Court Says Banning Political Ads From Public TV Is Unconstitutional

Let’s hope we don’t see Mitt Romney or President Barack Obama angling for votes in between Sesame Street segments — but that could be the reality in the future. An appeals court in California ruled that banning political and public-issue ads from public TV and radio stations is unconstitutional. Oh, First Amendment! Look what you’ve done!

AdAge says the court ruled that there wasn’t any concrete evidence to support the Federal Communications Commission’s ban on the paid ads. The FCC had said those kinds of ads would harm niche programming.

It all started with a lawsuit brought by Minority Television Project, a California nonprofit that operates San Francisco Bay-area public-TV station KMTP. The station had been fined by the FCC for violating their ban on paid ads from corporations, but they claimed the ban was at odds with thei right to free speech.

In the past, public TV and radio stations weren’t allowed to air ads for or against political candidates, ads expressing view on topics of public interest, and ads for products placed by for-profit companies.

The majority opinion from Circuit Judge Carlos T. Bea says that the current law runs into trouble with its content-based selectivity.

The fact that Congress chose not to ban all advertisements, but left a gap for certain nonprofit advertisements, is fatal to its case. That is the kind of picking-and-choosing among different types of speech that Congress may not do, absent evidence to show that Congress’s favoritism is necessary to serve its substantial interest.

However, the ban on product ads from for-profit entities was upheld, because it could nudge programmers from their high quality programming into “lowest-common denominator fare seen on broadcast and cable networks,” says AdAge.

If at first you don’t succeed, try again, Congress. The court said if they can come up with evidence that broadcasting the ads would actually cause harm, that stations would end up changing program content, they’ll consider the case again.

Court Declares Public TV’s Ban on Political Ads Unconstitutional [AdAge]


Edit Your Comment

  1. PsiCop says:

    … because whatever a politician wants, a politician gets, period, end of story.

    • Cosmo_Kramer says:

      No, because political speech should be protected against censorship.

      • Loias supports harsher punishments against corporations says:

        The REAL Cosmo Kramer gets a joke.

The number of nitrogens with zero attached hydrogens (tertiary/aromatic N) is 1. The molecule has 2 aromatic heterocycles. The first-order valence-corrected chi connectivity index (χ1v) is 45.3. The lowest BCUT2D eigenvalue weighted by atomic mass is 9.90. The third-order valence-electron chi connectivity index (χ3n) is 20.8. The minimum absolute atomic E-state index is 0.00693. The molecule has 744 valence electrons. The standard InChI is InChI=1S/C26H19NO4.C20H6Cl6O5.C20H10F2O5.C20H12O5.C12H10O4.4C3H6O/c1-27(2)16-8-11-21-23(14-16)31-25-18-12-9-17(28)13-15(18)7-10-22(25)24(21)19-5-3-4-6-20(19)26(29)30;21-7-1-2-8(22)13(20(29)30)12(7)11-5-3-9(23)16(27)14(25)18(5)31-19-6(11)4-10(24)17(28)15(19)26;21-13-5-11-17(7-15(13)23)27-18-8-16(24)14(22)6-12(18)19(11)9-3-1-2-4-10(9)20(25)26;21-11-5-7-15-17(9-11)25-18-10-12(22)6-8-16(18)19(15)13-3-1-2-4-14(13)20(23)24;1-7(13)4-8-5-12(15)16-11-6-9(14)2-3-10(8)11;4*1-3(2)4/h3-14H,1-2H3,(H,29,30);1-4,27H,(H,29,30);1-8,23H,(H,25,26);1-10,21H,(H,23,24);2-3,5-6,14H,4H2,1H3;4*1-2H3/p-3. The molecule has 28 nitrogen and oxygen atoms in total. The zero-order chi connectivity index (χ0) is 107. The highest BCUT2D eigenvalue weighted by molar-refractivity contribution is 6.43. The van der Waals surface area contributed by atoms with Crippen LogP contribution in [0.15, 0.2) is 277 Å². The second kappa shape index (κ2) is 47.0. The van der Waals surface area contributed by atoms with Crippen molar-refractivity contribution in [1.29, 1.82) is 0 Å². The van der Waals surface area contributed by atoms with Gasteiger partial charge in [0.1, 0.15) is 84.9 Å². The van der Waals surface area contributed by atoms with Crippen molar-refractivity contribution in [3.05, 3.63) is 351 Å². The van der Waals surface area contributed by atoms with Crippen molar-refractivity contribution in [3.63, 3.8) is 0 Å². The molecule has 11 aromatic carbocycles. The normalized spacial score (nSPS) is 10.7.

• PsiCop says:

        Is that why politicians and political survey companies are exempt from the “no call list” law? No. The reason, again, is … because whatever a politician wants, a politician gets, period, end of story.

      • maxamus2 says:

        But what we see in ads isn’t true “political speech”: It is made up BS.

  2. Foot_Note says:

    cant wait till santorum ads appear on seaseme street…. “no abortions”!

    • Loias supports harsher punishments against corporations says:

      I WOULD hope that a court would see the harm associated with bombarding children with political ads.

    • HomerSimpson says:

      Kermit: “Kids, tell mommy and daddy that Obama is an evil socialist bent on destroying meeeeeeeeeeeeeeeeeeeeeee and the world!”

  3. ferd says:

    Don’t those guys want to remove funding from PBS? Seems kind of hypocrtical to buy ads on something you don’t like. Oh wait, it’s politics, then it’s okay.

    • Eremis77 says:

      Not at all! Since their de-funding of public TV failed, they figured the next best thing was to ruin it with the same advertising that everyone else has.

      I can’t wait until the broadcast model dies off completely and everything is on-demand with minimal commercial interruption…if that ever happens.

      • SeattleSeven says:

        “everything is on-demand with minimal commercial interruption”

        It already is and with no commercial interruption… If you know where to look.

    • Cerne says:

      You make the common mistake that opposing public funding for something is the same thing as opposing it in general.

    • RickN says:

      By “these guys” I assume you mean the people who brought the lawsuit, the ones actually discussed in the article. I didn’t realize the Minority Television Project wanted to defund PBS.

      Or are you trying to associate this story with an unrelated group of guys who differ from you in their political opinions?

  4. FedoraFetish says:

    Will the ads be done by the PBS voiceover guy? “This program is brought to you by: the Mitt Romney campaign. Mitt Romney: Working to fight oversized tree growth and tax increases; And by contributions from viewers like you.”

    • kc2idf says:

      I would hope so. The comedic value should be pretty good.

      I heard a GoDaddy spot the other day on the local NPR station and just busted out laughing.

  5. FilthyHarry says: